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tv   Democracy Now  LINKTV  March 3, 2021 8:00am-9:00am PST

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03/03/21 03/03/21 [captioning made possible by democracy now!] amy: from new york, this is democracy now! >> we have been taught our entire lives to just fit in, just be quiet. don't speak up. be invisible. if you are invisible enough, you will be seen as american. we are here to say we will be invisible no more. we will speakp. amy: it has been a devastating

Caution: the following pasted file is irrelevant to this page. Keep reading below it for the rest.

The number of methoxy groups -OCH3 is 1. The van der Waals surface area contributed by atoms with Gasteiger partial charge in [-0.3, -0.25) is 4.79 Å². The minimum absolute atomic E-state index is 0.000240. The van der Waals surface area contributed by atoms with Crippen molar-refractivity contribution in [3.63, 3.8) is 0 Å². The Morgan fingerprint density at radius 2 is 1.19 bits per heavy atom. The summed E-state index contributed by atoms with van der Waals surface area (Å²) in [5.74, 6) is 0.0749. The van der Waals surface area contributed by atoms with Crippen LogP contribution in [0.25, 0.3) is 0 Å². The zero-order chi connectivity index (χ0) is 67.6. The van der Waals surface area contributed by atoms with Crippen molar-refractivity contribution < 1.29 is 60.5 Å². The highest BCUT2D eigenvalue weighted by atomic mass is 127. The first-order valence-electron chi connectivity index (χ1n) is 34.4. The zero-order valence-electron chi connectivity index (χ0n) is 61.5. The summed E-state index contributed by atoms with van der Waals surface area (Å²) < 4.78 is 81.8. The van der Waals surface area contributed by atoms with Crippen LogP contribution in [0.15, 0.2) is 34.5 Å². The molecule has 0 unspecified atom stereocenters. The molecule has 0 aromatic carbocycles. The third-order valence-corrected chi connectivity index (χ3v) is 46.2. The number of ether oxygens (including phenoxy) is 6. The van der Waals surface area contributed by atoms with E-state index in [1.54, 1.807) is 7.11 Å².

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year for many asian americans as hate crimes have spiked across the country, fueled in part by donald trump's rhetoric about covid-19. we will speak to guests in the california and new york areas to look at how two states are responding. then new york governor andrew cuomo is facing mounting calls to resign or be impeached over sexual harassment allegations and his cover-up of thousands of covid deaths in new york nursing homes. we will speak to new york assemblyman ron kim who says cuomo threatened to "destroy" him for speaking out. >> march 25 order to kill people. that is what the workers were telling the governor. his response was to give immunity. a license to kill. amy: and will look at why some farmworkers are facing an uphill battle to get vaccinated even though they are essential workers who have risked their lives during the pandemi all that and more, coming up.